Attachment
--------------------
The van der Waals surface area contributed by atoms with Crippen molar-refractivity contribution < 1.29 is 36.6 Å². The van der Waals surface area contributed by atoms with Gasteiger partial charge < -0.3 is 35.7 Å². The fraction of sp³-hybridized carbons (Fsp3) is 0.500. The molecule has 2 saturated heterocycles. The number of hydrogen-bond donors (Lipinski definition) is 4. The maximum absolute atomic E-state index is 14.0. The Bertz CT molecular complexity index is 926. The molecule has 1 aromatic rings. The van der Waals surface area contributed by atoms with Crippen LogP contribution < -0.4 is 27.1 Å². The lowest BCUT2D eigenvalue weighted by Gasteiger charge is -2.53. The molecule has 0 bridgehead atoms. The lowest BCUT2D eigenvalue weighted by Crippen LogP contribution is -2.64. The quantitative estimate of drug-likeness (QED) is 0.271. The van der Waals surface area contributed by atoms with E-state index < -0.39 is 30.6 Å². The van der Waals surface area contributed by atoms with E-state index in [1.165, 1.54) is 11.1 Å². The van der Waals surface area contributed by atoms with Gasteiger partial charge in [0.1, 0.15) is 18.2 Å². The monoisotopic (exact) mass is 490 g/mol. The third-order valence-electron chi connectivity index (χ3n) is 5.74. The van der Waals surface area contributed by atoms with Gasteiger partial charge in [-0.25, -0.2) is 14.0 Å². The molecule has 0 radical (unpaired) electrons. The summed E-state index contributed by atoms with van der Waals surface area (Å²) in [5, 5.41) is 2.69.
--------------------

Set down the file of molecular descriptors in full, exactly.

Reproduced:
The van der Waals surface area contributed by atoms with Crippen molar-refractivity contribution < 1.29 is 36.6 Å². The van der Waals surface area contributed by atoms with Gasteiger partial charge < -0.3 is 35.7 Å². The fraction of sp³-hybridized carbons (Fsp3) is 0.500. The molecule has 2 saturated heterocycles. The number of hydrogen-bond donors (Lipinski definition) is 4. The maximum absolute atomic E-state index is 14.0. The Bertz CT molecular complexity index is 926. The molecule has 1 aromatic rings. The van der Waals surface area contributed by atoms with Crippen LogP contribution < -0.4 is 27.1 Å². The lowest BCUT2D eigenvalue weighted by Gasteiger charge is -2.53. The molecule has 0 bridgehead atoms. The lowest BCUT2D eigenvalue weighted by Crippen LogP contribution is -2.64. The quantitative estimate of drug-likeness (QED) is 0.271. The van der Waals surface area contributed by atoms with E-state index < -0.39 is 30.6 Å². The van der Waals surface area contributed by atoms with E-state index in [1.165, 1.54) is 11.1 Å². The van der Waals surface area contributed by atoms with Gasteiger partial charge in [0.1, 0.15) is 18.2 Å². The monoisotopic (exact) mass is 490 g/mol. The third-order valence-electron chi connectivity index (χ3n) is 5.74. The van der Waals surface area contributed by atoms with Gasteiger partial charge in [-0.25, -0.2) is 14.0 Å². The molecule has 0 radical (unpaired) electrons. The summed E-state index contributed by atoms with van der Waals surface area (Å²) in [5, 5.41) is 2.69.